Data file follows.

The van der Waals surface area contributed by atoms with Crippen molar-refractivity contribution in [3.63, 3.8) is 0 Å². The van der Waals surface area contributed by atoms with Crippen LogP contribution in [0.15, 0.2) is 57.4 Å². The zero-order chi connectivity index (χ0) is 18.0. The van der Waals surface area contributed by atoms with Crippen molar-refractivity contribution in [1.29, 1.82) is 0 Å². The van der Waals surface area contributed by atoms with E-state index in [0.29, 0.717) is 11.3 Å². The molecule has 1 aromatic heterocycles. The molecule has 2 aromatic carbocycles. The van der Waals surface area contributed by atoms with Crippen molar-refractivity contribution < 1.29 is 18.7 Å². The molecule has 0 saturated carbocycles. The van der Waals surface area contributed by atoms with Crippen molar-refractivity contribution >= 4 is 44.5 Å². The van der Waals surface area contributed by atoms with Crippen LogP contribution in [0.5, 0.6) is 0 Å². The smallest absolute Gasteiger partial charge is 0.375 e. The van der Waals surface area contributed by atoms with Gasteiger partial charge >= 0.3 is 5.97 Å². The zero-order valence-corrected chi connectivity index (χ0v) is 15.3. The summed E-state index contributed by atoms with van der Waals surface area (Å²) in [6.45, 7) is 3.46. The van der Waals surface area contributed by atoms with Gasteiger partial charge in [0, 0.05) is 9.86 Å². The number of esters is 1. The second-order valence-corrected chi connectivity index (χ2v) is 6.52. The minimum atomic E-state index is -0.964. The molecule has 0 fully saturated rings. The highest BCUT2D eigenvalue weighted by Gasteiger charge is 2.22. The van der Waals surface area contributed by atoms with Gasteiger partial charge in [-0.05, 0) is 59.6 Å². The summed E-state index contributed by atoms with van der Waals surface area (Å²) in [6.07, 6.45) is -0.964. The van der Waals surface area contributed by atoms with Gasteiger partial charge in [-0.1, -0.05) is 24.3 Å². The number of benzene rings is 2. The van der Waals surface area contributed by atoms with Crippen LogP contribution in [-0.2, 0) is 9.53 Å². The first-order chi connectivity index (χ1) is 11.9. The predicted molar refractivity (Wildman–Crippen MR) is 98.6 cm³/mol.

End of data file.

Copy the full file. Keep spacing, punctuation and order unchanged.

The van der Waals surface area contributed by atoms with Crippen molar-refractivity contribution in [3.63, 3.8) is 0 Å². The van der Waals surface area contributed by atoms with Crippen LogP contribution in [0.15, 0.2) is 57.4 Å². The zero-order chi connectivity index (χ0) is 18.0. The van der Waals surface area contributed by atoms with Crippen molar-refractivity contribution in [1.29, 1.82) is 0 Å². The van der Waals surface area contributed by atoms with E-state index in [0.29, 0.717) is 11.3 Å². The molecule has 1 aromatic heterocycles. The molecule has 2 aromatic carbocycles. The van der Waals surface area contributed by atoms with Crippen molar-refractivity contribution < 1.29 is 18.7 Å². The molecule has 0 saturated carbocycles. The van der Waals surface area contributed by atoms with Crippen molar-refractivity contribution >= 4 is 44.5 Å². The van der Waals surface area contributed by atoms with Crippen LogP contribution in [0.5, 0.6) is 0 Å². The smallest absolute Gasteiger partial charge is 0.375 e. The van der Waals surface area contributed by atoms with Gasteiger partial charge >= 0.3 is 5.97 Å². The zero-order valence-corrected chi connectivity index (χ0v) is 15.3. The summed E-state index contributed by atoms with van der Waals surface area (Å²) in [6.45, 7) is 3.46. The van der Waals surface area contributed by atoms with Gasteiger partial charge in [0, 0.05) is 9.86 Å². The number of esters is 1. The second-order valence-corrected chi connectivity index (χ2v) is 6.52. The minimum atomic E-state index is -0.964. The molecule has 0 fully saturated rings. The highest BCUT2D eigenvalue weighted by Gasteiger charge is 2.22. The van der Waals surface area contributed by atoms with Gasteiger partial charge in [-0.05, 0) is 59.6 Å². The summed E-state index contributed by atoms with van der Waals surface area (Å²) in [6.07, 6.45) is -0.964. The van der Waals surface area contributed by atoms with Gasteiger partial charge in [-0.1, -0.05) is 24.3 Å². The number of benzene rings is 2. The van der Waals surface area contributed by atoms with Crippen LogP contribution in [-0.2, 0) is 9.53 Å². The first-order chi connectivity index (χ1) is 11.9. The predicted molar refractivity (Wildman–Crippen MR) is 98.6 cm³/mol.